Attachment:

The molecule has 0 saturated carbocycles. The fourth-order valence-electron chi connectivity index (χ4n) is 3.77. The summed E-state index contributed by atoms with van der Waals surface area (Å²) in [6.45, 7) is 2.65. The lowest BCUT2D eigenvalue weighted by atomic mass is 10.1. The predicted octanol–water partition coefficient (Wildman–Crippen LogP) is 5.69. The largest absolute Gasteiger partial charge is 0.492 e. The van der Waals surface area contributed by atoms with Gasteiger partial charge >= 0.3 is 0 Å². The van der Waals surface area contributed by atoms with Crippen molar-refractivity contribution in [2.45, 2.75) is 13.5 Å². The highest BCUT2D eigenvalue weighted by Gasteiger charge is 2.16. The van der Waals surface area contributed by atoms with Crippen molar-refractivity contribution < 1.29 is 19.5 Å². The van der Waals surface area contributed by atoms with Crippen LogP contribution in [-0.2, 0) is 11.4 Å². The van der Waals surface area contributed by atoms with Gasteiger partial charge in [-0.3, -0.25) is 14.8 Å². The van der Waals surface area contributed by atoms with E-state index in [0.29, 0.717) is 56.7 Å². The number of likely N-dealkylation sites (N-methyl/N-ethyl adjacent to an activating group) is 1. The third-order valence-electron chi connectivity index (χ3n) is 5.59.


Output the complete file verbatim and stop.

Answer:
The molecule has 0 saturated carbocycles. The fourth-order valence-electron chi connectivity index (χ4n) is 3.77. The summed E-state index contributed by atoms with van der Waals surface area (Å²) in [6.45, 7) is 2.65. The lowest BCUT2D eigenvalue weighted by atomic mass is 10.1. The predicted octanol–water partition coefficient (Wildman–Crippen LogP) is 5.69. The largest absolute Gasteiger partial charge is 0.492 e. The van der Waals surface area contributed by atoms with Gasteiger partial charge >= 0.3 is 0 Å². The van der Waals surface area contributed by atoms with Crippen molar-refractivity contribution in [2.45, 2.75) is 13.5 Å². The highest BCUT2D eigenvalue weighted by Gasteiger charge is 2.16. The van der Waals surface area contributed by atoms with Crippen molar-refractivity contribution < 1.29 is 19.5 Å². The van der Waals surface area contributed by atoms with Crippen LogP contribution in [-0.2, 0) is 11.4 Å². The van der Waals surface area contributed by atoms with Gasteiger partial charge in [-0.3, -0.25) is 14.8 Å². The van der Waals surface area contributed by atoms with E-state index in [0.29, 0.717) is 56.7 Å². The number of likely N-dealkylation sites (N-methyl/N-ethyl adjacent to an activating group) is 1. The third-order valence-electron chi connectivity index (χ3n) is 5.59.